When Editor and Author Disagree

I realize it’s a tough concept to grasp (not!), but sometimes editors and authors disagree during the editing process. When that happens, here are some tips to use.

  • A good book editor never changes an author’s voice or writing style. However, a good book editor should ask questions of the author regarding things that are unclear in the writing. If the editor doesn’t understand what the author is trying to say, the editor is not in a position to correct the manuscript.
  • A good book editor offers suggestions to the author on how something may be written more clearly for reader understanding. If the editor is confident about what the author’s intention is, it’s helpful when the editor offers suggestions that rewrite the sentence or paragraph so the author can see the editor’s point more clearly.
  • A good book editor understands authors know what they intend to say and thus it’s easy for authors to skip something they think is obvious but the reader may not. It’s the job of a good book editor to alert the author to those holes in the manuscript so the author can fill them in.
  • A good author never takes edits personally. Publishing is business. Books are in print (or on e-readers) a long time. Good authors realize good editors strive to improve the book, not attack the author.
  • A good author considers editor suggestions regarding content and clarity, then makes the decision on how to handle the suggestions.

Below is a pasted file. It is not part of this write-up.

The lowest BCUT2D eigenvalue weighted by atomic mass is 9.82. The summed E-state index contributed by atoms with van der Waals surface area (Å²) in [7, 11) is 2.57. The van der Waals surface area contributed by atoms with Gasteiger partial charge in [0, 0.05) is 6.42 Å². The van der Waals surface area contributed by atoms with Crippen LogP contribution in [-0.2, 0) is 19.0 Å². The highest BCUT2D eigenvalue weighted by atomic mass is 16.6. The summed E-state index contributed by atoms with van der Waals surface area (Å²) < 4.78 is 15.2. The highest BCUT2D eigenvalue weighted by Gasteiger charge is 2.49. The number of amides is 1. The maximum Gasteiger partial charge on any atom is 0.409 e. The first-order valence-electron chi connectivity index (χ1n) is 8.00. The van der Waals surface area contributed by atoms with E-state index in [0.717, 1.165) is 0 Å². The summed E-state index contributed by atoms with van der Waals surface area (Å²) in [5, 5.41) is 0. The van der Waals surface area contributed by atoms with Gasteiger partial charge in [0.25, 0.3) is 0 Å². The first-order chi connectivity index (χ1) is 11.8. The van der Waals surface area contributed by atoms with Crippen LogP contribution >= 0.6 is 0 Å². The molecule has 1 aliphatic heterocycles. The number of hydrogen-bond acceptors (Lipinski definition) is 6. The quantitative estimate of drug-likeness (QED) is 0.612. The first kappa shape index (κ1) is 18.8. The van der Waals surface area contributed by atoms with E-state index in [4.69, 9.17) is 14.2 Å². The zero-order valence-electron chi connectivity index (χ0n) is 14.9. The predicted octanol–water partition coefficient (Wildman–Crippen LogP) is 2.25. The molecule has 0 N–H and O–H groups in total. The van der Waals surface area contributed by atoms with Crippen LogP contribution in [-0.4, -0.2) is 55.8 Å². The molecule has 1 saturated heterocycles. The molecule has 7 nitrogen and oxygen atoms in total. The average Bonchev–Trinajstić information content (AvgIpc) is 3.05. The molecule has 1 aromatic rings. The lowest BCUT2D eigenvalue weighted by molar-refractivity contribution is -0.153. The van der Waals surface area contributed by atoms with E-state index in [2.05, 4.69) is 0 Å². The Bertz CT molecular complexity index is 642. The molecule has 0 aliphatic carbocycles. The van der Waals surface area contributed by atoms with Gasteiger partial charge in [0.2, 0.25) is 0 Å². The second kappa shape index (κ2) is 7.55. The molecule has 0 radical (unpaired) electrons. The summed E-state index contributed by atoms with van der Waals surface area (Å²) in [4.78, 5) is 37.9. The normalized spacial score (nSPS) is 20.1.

• A good author understands there are style manuals the editor follows (Chicago Manual of Style in the case of book editing) and allows the copy edits (punctuation, capitalization, subject-verb agreement, etc.) without argument.

There will be disagreements between editors and authors, but using these tips should help.

Happy writing!

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4 Responses to “When Editor and Author Disagree”


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  3. 3 Eline September 2, 2013 at 4:00 am

    I am an editor, and inasmuch as I want to retain most of what my writer submits, it is difficult for me. First because I really do not find the material “readable” and “publishable”. Second, I kind of doubt my writer’s capability to re-write their material (as they are not really writers, but teachers who are hired to be textbook writers) so I do the re-writing myself. I am a guilty violator of the first two statements. Since the writers are not in-house, and I feel that reaching them to raise questions about some changes I intend to do in the manuscript is too time-consuming, I do the re-writing and submit them both the altered and corrected versions.

    Looks like I need to shift my style of editing and just note suggestions about their writing style and let them do the job. This way I am not responsible for altering the tone of the writer’s material. 😉

  4. 4 African Man December 16, 2016 at 3:34 am

    thanks Eline for accepting to shift . Recently i submitted my manuscript to FunDza Literacy Publishers, actually i submitted it two weeks ago, and on the 14th of December 2016 i received back my edited fictional short story, i was horrified that it had been changed to a complete different story that had grammar mistakes as well. The flavor of the story had evaporated and my writing spirit was greatly affected. I have a BA in creative writing.


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